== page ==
It would not be a Heather Kurto post without some sort of video! I used an application called Powtoon to create a little short animated piece on my Journey through ETAP 640. It is extremely rough, but it was my first time using this application. It was easy to use and if you have a few minutes it is worth playing around with.
What have I learned?
This class had had many layers to it. On the surface of this course we have learned how to put an online course together. We have learned the principles of effective online instruction and the philosophies that surround interactions on line. Throughout the course each of us began to dig a little deeper. Some of us even dug down to the core of who we are as individuals. I have been one of the lucky ones who is looking inward at what lies at the source of my passion. I am really reflecting on what is at the soul of my teaching? Why do I feel so compelled to be a part of educational reform? Why can’t I continue to do my job, as hundreds and thousands do daily, without changing? My voice has been validated, and I am not sure if this is the design of the course or a course that my heart should follow.
Designing my course
I knew from the beginning that I wanted to design an online course that met the needs of my students parents. I wanted to do something outside of the traditional course and create a forum where I could be a guide in a families journey with Autism. In the past I have had parents come in during the school day and we would sit and discuss the data that we had collected on their child and what our goals would be for the subsequent weeks. I have always left the our meetings feeling like the parents needed more information. I have recommended books, I have tried to hold classes before or after school to create a space where we could come together to talk about issued in autism, but it seemed to flop due to the logistics of time and location. I am really hopeful that an online course will provide the flexibility, feedback and comfort level for parents to participate in activities and discussions to help them better understand their child’s disability. What is amazing about autism is that each child is an individual and while we all fall under the same DSM IV diagnosis of autism, the characteristics vary across a spectrum.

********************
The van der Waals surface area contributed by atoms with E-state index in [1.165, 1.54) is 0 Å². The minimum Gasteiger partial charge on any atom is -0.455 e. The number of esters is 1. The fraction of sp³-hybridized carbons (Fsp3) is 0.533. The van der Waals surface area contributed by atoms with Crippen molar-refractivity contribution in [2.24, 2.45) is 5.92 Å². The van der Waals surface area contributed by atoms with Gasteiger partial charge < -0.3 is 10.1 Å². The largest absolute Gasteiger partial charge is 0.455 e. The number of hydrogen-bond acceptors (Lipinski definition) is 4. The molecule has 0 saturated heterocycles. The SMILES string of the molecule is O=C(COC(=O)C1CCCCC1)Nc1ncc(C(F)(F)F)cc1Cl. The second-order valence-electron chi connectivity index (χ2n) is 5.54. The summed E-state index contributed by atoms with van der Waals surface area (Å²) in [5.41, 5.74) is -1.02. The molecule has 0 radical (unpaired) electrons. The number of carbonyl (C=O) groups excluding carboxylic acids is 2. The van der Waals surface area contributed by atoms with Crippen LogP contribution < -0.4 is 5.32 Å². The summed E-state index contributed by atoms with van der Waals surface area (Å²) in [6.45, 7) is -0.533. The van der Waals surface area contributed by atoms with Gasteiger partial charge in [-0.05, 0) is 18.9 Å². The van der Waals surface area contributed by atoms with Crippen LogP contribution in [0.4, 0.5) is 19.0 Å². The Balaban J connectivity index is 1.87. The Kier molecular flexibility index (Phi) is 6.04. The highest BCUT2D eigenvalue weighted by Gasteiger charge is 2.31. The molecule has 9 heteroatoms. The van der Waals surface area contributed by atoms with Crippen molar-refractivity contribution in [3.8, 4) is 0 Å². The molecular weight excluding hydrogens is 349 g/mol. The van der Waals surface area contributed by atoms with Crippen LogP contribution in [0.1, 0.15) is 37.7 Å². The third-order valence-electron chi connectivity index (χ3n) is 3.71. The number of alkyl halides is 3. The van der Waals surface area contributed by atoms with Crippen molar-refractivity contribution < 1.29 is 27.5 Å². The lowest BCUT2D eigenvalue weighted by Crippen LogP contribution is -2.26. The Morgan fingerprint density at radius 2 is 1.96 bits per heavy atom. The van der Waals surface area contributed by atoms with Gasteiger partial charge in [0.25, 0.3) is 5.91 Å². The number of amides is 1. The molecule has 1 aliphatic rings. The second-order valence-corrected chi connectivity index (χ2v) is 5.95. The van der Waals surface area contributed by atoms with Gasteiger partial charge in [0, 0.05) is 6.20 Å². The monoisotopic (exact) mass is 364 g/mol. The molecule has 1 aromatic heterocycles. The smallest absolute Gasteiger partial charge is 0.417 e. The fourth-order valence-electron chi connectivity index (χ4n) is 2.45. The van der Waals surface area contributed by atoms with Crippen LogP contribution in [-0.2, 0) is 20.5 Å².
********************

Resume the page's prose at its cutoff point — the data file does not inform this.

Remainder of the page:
Designing this course is more than creating a space. It is designing a space that makes sense to the learner. The design is so important because it creates an independent flow of the course for the learner so that the instructional time can be spent facilitating interactions, providing feedback and establishing a community of learners. The Breeze Presentations, guidance from professor Pickett and readings and manual all taught so much about the foundations of course design. They provided us with discussion topics as a community to discuss and make clear the importance of collaboration with our peers. The design phase was a lot about anticipating questions, glitches, and potential confusion.
The peer feedback was such a crucial phase for me. I sat literally for hours, combing through the feedback, with a lot of windows open in various browsers, making sense of the feedback and my course. I realized how in my head I knew what I wanted to accomplish but I had to get that into my course. The feedback from Dan, Liz and Mary helped be untie the knots in my course to create a more flowing presentation in my activities and assignments. Professor Pickett’s feedback made me laugh out loud at my intentions, and really focus on making my goals and objectives visible to my students. I really want my students to engage in this course without fear of failure, and with an open understanding of what we all go through with the disability of Autism. I want to have open and honest conversations about our experiences. There are no tricks and I don’t want this to be difficult, but I want it to be accessible and meaningful.